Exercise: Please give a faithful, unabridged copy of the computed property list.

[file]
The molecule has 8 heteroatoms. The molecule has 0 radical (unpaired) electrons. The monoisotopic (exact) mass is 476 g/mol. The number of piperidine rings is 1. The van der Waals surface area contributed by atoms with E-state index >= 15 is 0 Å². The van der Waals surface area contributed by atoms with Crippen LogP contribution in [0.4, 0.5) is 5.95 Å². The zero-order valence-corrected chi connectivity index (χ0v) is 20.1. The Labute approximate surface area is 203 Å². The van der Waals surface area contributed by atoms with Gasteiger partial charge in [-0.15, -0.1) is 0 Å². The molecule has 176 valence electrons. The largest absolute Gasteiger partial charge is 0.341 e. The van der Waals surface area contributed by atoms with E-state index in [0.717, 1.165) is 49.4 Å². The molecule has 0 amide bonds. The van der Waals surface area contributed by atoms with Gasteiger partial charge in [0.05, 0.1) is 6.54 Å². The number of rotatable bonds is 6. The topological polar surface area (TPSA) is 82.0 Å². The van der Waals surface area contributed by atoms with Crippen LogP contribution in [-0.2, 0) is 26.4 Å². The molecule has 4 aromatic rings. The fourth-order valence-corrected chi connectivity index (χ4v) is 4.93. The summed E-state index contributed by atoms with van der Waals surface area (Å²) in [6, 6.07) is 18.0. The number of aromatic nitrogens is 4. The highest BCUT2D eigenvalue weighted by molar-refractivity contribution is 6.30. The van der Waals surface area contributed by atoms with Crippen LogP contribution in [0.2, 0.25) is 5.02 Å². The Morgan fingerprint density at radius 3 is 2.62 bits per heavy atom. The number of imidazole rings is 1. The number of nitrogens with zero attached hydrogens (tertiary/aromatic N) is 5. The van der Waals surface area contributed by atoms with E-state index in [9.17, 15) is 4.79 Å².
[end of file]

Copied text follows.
The molecule has 8 heteroatoms. The molecule has 0 radical (unpaired) electrons. The monoisotopic (exact) mass is 476 g/mol. The number of piperidine rings is 1. The van der Waals surface area contributed by atoms with E-state index >= 15 is 0 Å². The van der Waals surface area contributed by atoms with Crippen LogP contribution in [0.4, 0.5) is 5.95 Å². The zero-order valence-corrected chi connectivity index (χ0v) is 20.1. The Labute approximate surface area is 203 Å². The van der Waals surface area contributed by atoms with Gasteiger partial charge in [-0.15, -0.1) is 0 Å². The molecule has 176 valence electrons. The largest absolute Gasteiger partial charge is 0.341 e. The van der Waals surface area contributed by atoms with E-state index in [0.717, 1.165) is 49.4 Å². The molecule has 0 amide bonds. The van der Waals surface area contributed by atoms with Gasteiger partial charge in [0.05, 0.1) is 6.54 Å². The number of rotatable bonds is 6. The topological polar surface area (TPSA) is 82.0 Å². The van der Waals surface area contributed by atoms with Crippen LogP contribution in [-0.2, 0) is 26.4 Å². The molecule has 4 aromatic rings. The fourth-order valence-corrected chi connectivity index (χ4v) is 4.93. The summed E-state index contributed by atoms with van der Waals surface area (Å²) in [6, 6.07) is 18.0. The number of aromatic nitrogens is 4. The highest BCUT2D eigenvalue weighted by molar-refractivity contribution is 6.30. The van der Waals surface area contributed by atoms with Crippen LogP contribution in [0.2, 0.25) is 5.02 Å². The Morgan fingerprint density at radius 3 is 2.62 bits per heavy atom. The number of imidazole rings is 1. The number of nitrogens with zero attached hydrogens (tertiary/aromatic N) is 5. The van der Waals surface area contributed by atoms with E-state index in [9.17, 15) is 4.79 Å².